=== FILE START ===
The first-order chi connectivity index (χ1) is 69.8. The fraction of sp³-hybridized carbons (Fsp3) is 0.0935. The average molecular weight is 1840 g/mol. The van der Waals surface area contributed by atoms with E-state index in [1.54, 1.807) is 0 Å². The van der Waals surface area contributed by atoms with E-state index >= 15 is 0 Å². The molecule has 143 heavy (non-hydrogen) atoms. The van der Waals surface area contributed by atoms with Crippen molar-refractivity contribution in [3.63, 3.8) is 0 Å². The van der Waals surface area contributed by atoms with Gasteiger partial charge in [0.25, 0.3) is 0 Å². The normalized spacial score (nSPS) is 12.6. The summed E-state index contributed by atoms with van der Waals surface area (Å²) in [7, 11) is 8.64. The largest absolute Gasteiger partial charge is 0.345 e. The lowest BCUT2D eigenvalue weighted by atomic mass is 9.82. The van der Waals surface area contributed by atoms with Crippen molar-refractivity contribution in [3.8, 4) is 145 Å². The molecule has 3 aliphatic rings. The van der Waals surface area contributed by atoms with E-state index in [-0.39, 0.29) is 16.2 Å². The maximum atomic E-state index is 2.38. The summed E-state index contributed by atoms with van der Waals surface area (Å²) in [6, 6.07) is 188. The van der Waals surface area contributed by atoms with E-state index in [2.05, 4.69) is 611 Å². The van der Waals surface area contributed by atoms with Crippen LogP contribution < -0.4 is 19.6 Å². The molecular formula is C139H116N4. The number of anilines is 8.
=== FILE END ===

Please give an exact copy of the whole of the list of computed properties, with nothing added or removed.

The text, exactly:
The first-order chi connectivity index (χ1) is 69.8. The fraction of sp³-hybridized carbons (Fsp3) is 0.0935. The average molecular weight is 1840 g/mol. The van der Waals surface area contributed by atoms with E-state index in [1.54, 1.807) is 0 Å². The van der Waals surface area contributed by atoms with E-state index >= 15 is 0 Å². The molecule has 143 heavy (non-hydrogen) atoms. The van der Waals surface area contributed by atoms with Crippen molar-refractivity contribution in [3.63, 3.8) is 0 Å². The van der Waals surface area contributed by atoms with Gasteiger partial charge in [0.25, 0.3) is 0 Å². The normalized spacial score (nSPS) is 12.6. The summed E-state index contributed by atoms with van der Waals surface area (Å²) in [7, 11) is 8.64. The largest absolute Gasteiger partial charge is 0.345 e. The lowest BCUT2D eigenvalue weighted by atomic mass is 9.82. The van der Waals surface area contributed by atoms with Crippen molar-refractivity contribution in [3.8, 4) is 145 Å². The molecule has 3 aliphatic rings. The van der Waals surface area contributed by atoms with E-state index in [-0.39, 0.29) is 16.2 Å². The maximum atomic E-state index is 2.38. The summed E-state index contributed by atoms with van der Waals surface area (Å²) in [6, 6.07) is 188. The van der Waals surface area contributed by atoms with E-state index in [2.05, 4.69) is 611 Å². The van der Waals surface area contributed by atoms with Crippen LogP contribution < -0.4 is 19.6 Å². The molecular formula is C139H116N4. The number of anilines is 8.